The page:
EU Commission publishes ‘controversial’ list of high-risk third countries

On 13 February 2019, the European Commission adopted its draft list identifying high-risk third countries with strategic deficiencies in their Anti-Money Laundering and Counter-Terrorist Financing (AML/CTF) regimes (Draft List). The Draft List, which demonstrates the Commission’s stricter approach in this area, was criticised by the US and Saudi Arabia and was unanimously rejected by the Council of the EU. As a result, the Commission will need to reconsider its position.

The Draft List

The Draft List aims to protect the EU financial system from money laundering and terrorist financing risks stemming from third countries with weak AML/CTF frameworks. Entities that are subject to the EU anti-money laundering regime, such as banks, must apply enhanced checks and due diligence measures when entering into financial transactions with customers involving financial institutions from the jurisdictions identified in the Draft List. In practice this means that doing business with entities from the relevant countries becomes significantly more difficult. To become effective, the Draft List also needs to be approved by the European Parliament and the Council.

The Draft List includes 23 jurisdictions with “strategic deficiencies” in their AML/CTF frameworks. Notably, the EU Commission has gone beyond the list published by the Financial Action Task Force (FATF), which is the global standard setting body in this area. In particular, the FATF has identified only 12 high-risk jurisdictions with strategic deficiencies. The Commission has further added Afghanistan, Iraq, Libya, Nigeria, Saudi Arabia, Samoa, Guam, Panama, Puerto Rico, American Samoa and the US Virgin Islands. According to the Commission,adding previously unlisted countries does not indicate a deterioration inthe situation, since the last update. Rather, it results from a “more ambitious approach” to identifying high-risk third countries based on the stricter methodology set out in the Fifth Money Laundering Directive (MLD5), which came into force in July 2018. For instance, MLD5 introduces the obligation to review the availability of information on companies’ beneficial ownership.

This can also be seen as yet another attempt by the Commission to adopt a stricter approach to AML/CTF supervision, particularly following the recent money laundering scandals involving the EU banking sector. “We have established the strongest anti-money laundering standards in the world, but we have to make sure that dirty money from other countries does not find its way to our financial system,” said Věra Jourová, Commissioner for Justice, Consumers and Gender Equality. However, the Draft List was criticised, both within the EU and internationally.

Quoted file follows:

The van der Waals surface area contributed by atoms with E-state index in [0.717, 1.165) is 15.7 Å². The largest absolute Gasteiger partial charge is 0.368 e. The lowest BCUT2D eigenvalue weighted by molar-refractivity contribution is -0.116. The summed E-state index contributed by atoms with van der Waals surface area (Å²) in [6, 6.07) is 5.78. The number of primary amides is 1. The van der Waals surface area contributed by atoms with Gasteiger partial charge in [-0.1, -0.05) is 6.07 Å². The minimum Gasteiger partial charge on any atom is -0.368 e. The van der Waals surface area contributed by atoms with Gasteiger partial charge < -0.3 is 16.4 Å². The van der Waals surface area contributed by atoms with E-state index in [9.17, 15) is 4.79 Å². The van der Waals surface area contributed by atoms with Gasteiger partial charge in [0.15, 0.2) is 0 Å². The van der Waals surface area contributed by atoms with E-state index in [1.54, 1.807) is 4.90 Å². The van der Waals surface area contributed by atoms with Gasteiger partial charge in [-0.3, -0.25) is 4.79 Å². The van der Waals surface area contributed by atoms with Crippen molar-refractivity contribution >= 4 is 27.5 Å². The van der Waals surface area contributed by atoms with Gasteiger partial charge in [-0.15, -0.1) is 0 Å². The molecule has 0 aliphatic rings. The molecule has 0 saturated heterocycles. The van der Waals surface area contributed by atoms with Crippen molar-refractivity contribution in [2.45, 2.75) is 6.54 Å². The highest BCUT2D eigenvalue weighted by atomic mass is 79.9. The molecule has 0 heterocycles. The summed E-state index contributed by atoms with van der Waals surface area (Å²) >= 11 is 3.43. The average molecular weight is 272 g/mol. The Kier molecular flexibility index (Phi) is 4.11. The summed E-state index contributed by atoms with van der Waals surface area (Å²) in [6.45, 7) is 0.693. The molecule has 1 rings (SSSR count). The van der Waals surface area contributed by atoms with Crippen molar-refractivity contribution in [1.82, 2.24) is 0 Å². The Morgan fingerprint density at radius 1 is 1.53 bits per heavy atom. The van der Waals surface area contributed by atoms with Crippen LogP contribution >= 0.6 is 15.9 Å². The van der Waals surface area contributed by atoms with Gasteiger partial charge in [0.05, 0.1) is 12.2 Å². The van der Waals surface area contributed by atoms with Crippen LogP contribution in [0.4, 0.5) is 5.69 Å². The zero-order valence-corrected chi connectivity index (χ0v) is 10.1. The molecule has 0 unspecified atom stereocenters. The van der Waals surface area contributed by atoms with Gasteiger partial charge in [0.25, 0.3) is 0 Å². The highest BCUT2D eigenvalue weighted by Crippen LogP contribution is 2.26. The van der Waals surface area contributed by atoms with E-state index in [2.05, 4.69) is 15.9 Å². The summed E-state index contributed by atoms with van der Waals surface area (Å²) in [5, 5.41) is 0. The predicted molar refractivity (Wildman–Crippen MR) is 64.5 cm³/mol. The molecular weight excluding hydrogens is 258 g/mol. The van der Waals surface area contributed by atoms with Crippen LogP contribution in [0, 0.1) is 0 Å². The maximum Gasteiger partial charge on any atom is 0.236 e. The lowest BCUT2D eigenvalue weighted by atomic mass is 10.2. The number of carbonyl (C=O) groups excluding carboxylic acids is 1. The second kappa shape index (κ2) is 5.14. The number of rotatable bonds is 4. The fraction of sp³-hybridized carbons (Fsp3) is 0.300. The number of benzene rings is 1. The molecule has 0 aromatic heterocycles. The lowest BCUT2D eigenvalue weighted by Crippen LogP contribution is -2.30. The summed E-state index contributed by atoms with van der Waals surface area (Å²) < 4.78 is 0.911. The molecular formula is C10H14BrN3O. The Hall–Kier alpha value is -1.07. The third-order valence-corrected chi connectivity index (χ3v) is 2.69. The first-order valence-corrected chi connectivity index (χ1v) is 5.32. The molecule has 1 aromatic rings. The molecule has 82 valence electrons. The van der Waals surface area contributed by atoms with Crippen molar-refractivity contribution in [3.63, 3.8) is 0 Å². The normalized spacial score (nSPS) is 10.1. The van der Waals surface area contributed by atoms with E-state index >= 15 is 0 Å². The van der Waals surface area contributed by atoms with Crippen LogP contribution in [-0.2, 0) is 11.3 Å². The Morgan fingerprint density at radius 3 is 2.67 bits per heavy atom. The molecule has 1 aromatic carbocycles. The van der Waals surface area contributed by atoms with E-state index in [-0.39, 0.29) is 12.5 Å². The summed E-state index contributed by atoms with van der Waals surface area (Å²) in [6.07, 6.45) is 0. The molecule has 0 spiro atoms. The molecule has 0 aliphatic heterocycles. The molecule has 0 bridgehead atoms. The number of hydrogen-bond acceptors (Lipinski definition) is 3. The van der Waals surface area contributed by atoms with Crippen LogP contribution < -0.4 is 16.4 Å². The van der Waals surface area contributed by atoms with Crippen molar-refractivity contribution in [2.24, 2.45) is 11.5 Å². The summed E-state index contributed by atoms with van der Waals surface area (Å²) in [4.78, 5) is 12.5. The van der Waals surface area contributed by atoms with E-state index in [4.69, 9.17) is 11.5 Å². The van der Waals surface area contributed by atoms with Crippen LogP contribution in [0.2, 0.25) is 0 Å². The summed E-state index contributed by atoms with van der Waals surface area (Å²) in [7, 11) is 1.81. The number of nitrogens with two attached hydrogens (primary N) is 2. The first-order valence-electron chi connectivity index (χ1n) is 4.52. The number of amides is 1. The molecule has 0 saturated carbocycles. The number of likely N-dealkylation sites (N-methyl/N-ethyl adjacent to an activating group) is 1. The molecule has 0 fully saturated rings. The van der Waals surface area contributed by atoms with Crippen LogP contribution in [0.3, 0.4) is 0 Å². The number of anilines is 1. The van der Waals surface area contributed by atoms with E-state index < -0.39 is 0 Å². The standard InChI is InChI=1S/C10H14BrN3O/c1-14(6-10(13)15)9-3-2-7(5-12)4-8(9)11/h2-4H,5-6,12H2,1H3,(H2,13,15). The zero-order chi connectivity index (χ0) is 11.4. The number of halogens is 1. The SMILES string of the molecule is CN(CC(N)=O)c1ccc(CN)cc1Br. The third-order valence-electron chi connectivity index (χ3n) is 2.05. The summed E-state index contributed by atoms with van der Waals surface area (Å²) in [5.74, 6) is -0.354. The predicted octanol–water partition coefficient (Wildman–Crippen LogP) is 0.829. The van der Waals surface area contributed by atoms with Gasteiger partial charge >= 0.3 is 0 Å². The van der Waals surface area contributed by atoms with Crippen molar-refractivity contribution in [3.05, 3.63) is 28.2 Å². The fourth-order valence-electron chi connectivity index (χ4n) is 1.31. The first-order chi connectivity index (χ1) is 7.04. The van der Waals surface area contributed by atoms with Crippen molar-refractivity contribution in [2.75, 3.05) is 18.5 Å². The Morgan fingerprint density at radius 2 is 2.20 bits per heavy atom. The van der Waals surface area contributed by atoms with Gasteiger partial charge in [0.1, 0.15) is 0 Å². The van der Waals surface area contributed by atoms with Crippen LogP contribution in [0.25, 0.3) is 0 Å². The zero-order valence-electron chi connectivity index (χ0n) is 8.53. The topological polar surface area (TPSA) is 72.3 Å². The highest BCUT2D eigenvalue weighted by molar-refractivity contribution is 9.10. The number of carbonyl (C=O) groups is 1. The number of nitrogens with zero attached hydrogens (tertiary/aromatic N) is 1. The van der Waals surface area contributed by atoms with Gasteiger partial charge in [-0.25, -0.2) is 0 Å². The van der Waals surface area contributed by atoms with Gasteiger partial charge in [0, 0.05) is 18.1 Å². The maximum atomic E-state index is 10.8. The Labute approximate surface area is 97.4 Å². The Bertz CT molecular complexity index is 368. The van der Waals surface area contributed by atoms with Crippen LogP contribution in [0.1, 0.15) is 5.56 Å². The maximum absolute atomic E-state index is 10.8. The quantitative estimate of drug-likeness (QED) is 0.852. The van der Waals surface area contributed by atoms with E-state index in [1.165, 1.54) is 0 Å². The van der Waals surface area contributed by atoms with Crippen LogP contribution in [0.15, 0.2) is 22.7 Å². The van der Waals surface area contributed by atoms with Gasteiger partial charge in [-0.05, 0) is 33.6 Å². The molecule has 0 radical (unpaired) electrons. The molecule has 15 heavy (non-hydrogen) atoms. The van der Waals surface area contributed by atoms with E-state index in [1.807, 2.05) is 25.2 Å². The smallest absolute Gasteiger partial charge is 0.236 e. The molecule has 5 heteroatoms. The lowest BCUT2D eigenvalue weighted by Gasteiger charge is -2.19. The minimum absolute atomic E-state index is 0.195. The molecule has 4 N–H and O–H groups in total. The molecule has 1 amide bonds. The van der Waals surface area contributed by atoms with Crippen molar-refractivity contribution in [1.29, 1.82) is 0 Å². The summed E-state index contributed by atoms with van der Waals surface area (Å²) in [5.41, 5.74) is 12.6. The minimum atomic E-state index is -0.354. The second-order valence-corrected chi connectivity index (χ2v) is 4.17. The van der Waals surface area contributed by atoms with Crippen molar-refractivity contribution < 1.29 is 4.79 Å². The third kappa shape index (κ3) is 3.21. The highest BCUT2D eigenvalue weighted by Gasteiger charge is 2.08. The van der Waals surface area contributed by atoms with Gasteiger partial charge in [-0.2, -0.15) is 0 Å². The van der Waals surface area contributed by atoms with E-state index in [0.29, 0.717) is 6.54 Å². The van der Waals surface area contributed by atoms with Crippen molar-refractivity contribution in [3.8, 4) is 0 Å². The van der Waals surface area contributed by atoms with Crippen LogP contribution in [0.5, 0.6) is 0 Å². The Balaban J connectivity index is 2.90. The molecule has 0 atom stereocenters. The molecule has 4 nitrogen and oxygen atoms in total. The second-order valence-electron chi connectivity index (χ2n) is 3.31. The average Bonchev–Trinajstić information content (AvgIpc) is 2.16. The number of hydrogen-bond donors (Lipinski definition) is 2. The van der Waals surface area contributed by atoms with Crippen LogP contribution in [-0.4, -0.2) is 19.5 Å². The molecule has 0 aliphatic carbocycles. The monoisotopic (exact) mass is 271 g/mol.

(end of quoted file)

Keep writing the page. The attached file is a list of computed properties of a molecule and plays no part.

The Council’s response

On 7 March 2019, the Council of the EU unanimously rejected the Draft List. The majority of delegates objected on the grounds that the Draft List “was not established in a sufficiently transparent way.” The Council concluded that it “cannot support the current proposal that was not established in a transparent and resilient process that actively incentivises affected countries to take decisive action while also respecting their right to be heard.”

US and Saudi Arabia reaction

The inclusion of Puerto Rico, Guam, American Samoa and US Virgin Islands in the Draft List was heavily criticised by the US. The US Treasury Department raised “significant concerns” both about the substance of the Draft List, as well as the process of its adoption. It highlighted that the Commission’s list diverges “starkly” from the relevant FATF list, purportedly without reasonable support. According to the US Treasury Department, the EU Commission did not conduct sufficiently indepth analysis and did not give affected states the chance to challenge its decision or address the identified issues.

The US Treasury Department further stated that “the commitments and actions of the US in implementing the FATF standards extend to all US territories” and that it “does not expect US financial institutions to take the European Commission’s list into account in their AML/CFT policies and procedures.” Saudi Arabia also expressed its regret about its inclusion the Draft List, highlighting its recent efforts to combat money laundering and terrorist financing. In its mutual evaluation report for Saudi Arabia of September 2018, the FATF also recognised that Saudi Arabia has taken significant steps to strengthen its AML/CTF framework, despite the remaining issues.